By: Bob George/
July 12, 2007

NFL notes: Don't be surprised if Deatrich Wise Jr., Derek Rivers rise up for Patriots
New Patriots DL Danny Shelton preps to hit the hill
Patriots center David Andrews excited with his new Georgia Bulldog teammates
Patriots notebook: Patriots hold bonding time at Children’s Hospital
Guregian: Patriots Hall of Famer Matt Light says there’s more to being a successful offensive lineman than the measurables

Next in a series of positional analysis for the 2006 New England Patriots. Today: secondary.

All these free agent signings and trades, yet none of them may matter if the opposition suddenly finds the Patriots horribly susceptible to the passing game.

You have arguably the best defensive line in the business. You have a plum free agent signing in the linebacker corps, joining a group of smart yet aging veterans. But behind the front seven lurks a group of men who have such issues as durability, age, experience, and one who thinks that he should be paid like Champ Bailey.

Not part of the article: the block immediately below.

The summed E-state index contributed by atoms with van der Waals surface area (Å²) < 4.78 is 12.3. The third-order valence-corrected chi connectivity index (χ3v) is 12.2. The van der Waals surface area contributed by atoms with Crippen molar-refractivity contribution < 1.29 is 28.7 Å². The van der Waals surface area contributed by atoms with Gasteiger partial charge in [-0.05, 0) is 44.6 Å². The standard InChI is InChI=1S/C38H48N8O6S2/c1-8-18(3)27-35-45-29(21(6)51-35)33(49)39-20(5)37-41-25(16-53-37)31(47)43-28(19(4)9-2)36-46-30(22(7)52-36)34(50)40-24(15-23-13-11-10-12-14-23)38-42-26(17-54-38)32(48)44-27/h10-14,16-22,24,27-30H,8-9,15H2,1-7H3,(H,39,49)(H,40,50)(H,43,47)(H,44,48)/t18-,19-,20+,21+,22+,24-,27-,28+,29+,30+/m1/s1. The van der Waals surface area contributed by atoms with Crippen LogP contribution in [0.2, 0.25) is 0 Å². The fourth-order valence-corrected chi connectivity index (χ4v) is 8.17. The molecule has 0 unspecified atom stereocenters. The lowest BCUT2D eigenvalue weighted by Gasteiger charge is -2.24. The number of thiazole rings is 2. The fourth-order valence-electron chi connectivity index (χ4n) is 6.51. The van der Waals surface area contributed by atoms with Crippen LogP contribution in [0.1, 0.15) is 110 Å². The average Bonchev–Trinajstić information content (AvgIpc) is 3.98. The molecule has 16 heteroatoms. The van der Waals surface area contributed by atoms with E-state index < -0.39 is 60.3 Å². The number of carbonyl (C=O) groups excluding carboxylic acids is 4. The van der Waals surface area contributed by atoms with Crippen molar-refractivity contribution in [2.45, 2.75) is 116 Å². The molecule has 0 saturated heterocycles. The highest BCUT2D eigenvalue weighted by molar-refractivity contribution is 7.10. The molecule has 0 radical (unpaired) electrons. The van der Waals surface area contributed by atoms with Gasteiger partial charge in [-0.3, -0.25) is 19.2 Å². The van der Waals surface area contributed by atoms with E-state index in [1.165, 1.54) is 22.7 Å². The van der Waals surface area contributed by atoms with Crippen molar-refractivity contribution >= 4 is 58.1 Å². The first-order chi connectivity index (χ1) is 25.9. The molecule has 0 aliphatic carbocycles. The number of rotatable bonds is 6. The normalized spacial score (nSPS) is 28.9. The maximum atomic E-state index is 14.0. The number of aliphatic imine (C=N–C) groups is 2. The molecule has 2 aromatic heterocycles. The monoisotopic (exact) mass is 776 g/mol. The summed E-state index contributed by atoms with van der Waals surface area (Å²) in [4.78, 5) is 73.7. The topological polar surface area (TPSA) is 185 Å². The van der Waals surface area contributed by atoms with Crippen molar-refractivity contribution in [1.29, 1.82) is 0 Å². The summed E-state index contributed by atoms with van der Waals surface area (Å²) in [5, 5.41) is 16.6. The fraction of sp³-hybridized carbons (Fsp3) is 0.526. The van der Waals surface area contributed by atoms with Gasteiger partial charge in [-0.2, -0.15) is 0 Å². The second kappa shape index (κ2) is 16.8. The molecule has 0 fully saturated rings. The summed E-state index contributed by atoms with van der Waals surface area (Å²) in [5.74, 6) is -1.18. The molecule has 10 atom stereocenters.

That latter issue will dominate all training camp talk which isn't related to Randy Moss. Already set to dig in his heels and provide the next challenge to the Patriot Way, Asante Samuel is torqued off blind at the Patriots for slapping the franchise tag on him (when asked why he didn't attend an offseason charity golf tournament, his response was something like "Are you kidding me?"). No one really knows when, or if, he will report to the Patriots for the 2007 season. Like it or not, this is a huge deal for the Patriots, and it could have a huge bearing on how 2007 turns out for them.

First of all, why is Samuel so angry? In 2006, Samuel made just under $841,000 including bonuses. By franchising him (which means that he would get the average of the top five paid players at his position and a team which signs him would have to surrender two first round draft picks to the Patriots), Samuel would make just under $8 million, the highest cap figure on the team (Tom Brady is just under $7.5 million for 2007). But franchised players basically lose the ability to hit the open market, and Samuel is upset that he can't get more if he were allowed to peddle his wares to the highest bidder.